Jenn and I arrived in Salento on the 13th at night.Salento is quite small, it felt nice getting out of the big town like Medellin where I came from. We stopped at the plantation house and the hostel/coffee plantation was full, but we saw Marcus's bike. The plantation is having guided tour of the place at 2pm so we'll be stopping by the next day. We go out for some Mojitos in town while it was half off. After a few we endend bumping into Marcus and Bjorn from the boat from Panama.
Thanks to Marcus for having a camera and sharing your pictures.
I think I'm calling the tab or another beer on this one.
The next morning went down little country side roads to a place where you find the tallest palms of the whole world, apparently.
I can't tell for sure they are the tallest palms ever, but they're the tallest I've seen so far!
We went back in town and stopped by a little coffee place. The owner is been using this old machine for ages, it's from 1905 and was quite a process to use. Turning a knob, then another one, opening valves, lifting handles and slipping swithes. I should have taken a video of him using it.
Then time to see the coffee "Plantation House".
The plantation itself is actually down this road only accessible by foot.
Here it is:
This guy and his partner own the plantation, from UK. He liked to talk about the plantation, coffee and his project.
The plantation also has a waterfall, banana plants, pineapple plants, berries, bamboo forest etc.
Where they dry the coffee beams to the sun.
The slidding roof was also used to dry coffee beans.
2 different blends.
After showing us a bit around the plantation we sat down to the table for an expose about coffee, how it's produced, how it works in Colombia, etc. I've learn many things. Colombian coffee is my favorite. It was interesting to learn about how the coffee is produced and also the politics involved.
At night we went out in town to the square and the street where everybody is.
Back to the same Mojoto place for half off Mijotos.
The next day, January 15th, I said goodbye to Jenn and headed to San Agustin. A very long day since I have a long distance to cover tru twisty mountains roads, and not every road is paved...
In Colombia there are many toll road, but it's free for motorcyclist. You just sneek on the tiny right lane and skip the payment, I love it.
I think this is in Popayan, just stopped for few pictures and decided to keep going.
So yeah, not always a paved road, but it's no big deal on my bike.
And arrived in San Agustin a little tired just before it gets dark.
I had to find a place I wanted to stay; The Casa Nelly. I've heard of it from other travellers so I wanted to go. It wasn't easy to find, it was up a hill tru a very narrow dirt road off the centro area. I had to ask many locals to get there but I've found it. A very nice place, pictures will be below. Julio from the hostel showed me my room, I dropped some luggage off and went in town at Super Pollo (Super Chicken) for some food. $2 gives you a soup, a main meal (chicken or beef) with salad, rice and beans, and you also have a juice. Good value isn't?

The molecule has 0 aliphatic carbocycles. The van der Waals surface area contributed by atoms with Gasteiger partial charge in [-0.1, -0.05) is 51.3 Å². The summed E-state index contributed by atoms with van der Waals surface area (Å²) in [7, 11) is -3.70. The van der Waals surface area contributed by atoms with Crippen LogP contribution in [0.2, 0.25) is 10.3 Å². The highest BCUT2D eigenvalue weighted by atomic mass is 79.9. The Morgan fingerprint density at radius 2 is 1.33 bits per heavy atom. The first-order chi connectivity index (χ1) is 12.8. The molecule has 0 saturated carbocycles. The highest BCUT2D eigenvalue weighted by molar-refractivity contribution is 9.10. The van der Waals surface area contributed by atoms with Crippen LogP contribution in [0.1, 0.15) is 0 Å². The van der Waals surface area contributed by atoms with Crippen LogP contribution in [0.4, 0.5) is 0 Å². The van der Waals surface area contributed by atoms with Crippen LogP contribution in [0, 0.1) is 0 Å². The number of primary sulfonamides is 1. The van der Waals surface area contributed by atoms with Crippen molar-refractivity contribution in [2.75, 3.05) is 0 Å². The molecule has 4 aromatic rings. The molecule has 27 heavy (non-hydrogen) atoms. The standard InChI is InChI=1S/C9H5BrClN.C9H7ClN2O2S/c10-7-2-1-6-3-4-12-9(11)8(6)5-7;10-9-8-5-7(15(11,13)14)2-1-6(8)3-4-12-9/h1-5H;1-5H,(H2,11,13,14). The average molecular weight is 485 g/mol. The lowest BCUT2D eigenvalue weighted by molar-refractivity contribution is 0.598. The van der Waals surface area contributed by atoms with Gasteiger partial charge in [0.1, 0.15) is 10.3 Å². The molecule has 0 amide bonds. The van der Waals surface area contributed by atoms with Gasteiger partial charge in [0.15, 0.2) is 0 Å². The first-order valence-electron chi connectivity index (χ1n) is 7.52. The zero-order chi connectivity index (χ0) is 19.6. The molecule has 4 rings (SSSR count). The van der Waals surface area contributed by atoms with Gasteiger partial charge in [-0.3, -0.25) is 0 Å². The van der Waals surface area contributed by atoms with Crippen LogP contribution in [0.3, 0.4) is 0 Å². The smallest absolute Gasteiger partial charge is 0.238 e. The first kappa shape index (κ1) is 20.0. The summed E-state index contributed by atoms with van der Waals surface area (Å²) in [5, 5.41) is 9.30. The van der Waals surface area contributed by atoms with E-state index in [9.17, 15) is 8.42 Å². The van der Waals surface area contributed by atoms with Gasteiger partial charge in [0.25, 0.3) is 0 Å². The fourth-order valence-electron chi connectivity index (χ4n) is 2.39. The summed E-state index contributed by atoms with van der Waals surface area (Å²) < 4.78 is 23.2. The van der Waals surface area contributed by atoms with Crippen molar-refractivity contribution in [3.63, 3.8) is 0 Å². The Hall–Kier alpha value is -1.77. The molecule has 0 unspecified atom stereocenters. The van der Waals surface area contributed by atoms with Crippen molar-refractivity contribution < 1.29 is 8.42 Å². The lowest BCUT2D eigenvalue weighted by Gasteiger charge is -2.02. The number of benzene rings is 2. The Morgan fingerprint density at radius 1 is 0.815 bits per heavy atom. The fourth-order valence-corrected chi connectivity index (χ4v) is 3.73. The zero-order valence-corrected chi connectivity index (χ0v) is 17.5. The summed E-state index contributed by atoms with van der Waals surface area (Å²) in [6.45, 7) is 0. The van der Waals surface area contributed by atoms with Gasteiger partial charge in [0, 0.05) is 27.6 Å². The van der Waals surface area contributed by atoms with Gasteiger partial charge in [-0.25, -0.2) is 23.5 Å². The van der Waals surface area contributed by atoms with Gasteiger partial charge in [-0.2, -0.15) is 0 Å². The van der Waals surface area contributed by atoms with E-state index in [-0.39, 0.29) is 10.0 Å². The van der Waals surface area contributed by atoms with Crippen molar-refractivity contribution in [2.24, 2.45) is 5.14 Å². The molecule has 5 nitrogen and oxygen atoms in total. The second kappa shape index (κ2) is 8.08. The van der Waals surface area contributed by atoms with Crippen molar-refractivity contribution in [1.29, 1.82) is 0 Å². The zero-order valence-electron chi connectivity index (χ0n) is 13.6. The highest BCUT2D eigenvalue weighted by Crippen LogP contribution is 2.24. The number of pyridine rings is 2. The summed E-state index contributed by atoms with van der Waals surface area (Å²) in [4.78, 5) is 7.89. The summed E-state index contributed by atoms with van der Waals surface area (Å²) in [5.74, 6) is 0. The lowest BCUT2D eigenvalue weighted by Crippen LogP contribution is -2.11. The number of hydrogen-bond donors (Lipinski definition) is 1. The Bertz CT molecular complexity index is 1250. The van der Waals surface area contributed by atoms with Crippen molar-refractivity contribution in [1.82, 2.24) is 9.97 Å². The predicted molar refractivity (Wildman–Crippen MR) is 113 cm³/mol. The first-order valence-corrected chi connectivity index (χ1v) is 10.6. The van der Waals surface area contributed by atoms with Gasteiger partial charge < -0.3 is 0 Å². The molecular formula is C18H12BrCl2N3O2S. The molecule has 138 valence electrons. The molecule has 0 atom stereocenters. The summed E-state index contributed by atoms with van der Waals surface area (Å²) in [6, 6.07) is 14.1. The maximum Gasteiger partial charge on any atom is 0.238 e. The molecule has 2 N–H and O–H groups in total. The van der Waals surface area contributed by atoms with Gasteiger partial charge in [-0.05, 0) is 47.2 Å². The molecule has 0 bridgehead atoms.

Back at the hostel I've met with Jessica, she's from Manizales if I remember correctly, but now lives in San Agustin. She wanted to go for a ride with me on my bike the next and show me around, so she did! We started at the Archaeological Park, a UNESCO world heritage site where you find very old stone scuptures.
Here is a doctor and a women giving birth, you can see he's holding a baby.
You can see old carving under this covered area.
Jessica and I stopped for some sugar can drink.
Jessica, here she is!
After we went at the river.
My new friend Jessica from Colombia.
And then on top of a hill with a nice view of a canyon.
Casa Nelly is so quiet and relaxing, I spent more time than I originally planned just relaxing and feeding myself for cheap at Super Chicken.
I met Markus at the hostel before I left, he's everywhere! The next 3 pictures are from him. He also changed tires in Medellin and wanted to carry the old one as spares. I did carry spare tires from Calgary to San Diego and I hated it. I had fun fun teasing him about how much of a pain it is to do and he's not going to do it for long, which of course I was right :)
Marcus and I went I town for food and I think he was fascinated by how much i can eat. I had some street food after a big filling plate at super chicken.
Some pictures of the hostel:
I was a little sad to go, I feel I could easily have spent another week there just chilling out.
I left the hostel January 19th to go to Pasto before entering Ecuador. The road from San Agustin to Mocoa was overall good, but from Mocoa to Pasto it was something. Imagine a twisty dirt road only wide enough for one vehicule going tru mountains. It's a 12hrs bus trip, much faster on a bike.
Many small creeks crossing:
Some clouds, you could hardly see anything.
You can see how narrow the road is. It happened a few time a truck would come so close to me I would need to honk so I don't get hit by the rear of the truck.
But again, very nice Colombian scenery that I will miss.
I've successfuly made it to Pasto then to the Ecuador border, my next post.
Overall I really loved Colombia, the scenery is just amazing, the people are very friendly and it's not too expensive. I think being able to spend most of my time in the country along with friends gave me a much better experience of the country. It's also safe, you see many army officers on the roads, in town, everywhere, a bit like Mexico. I'd love to come back and spend more time here. Maybe I will!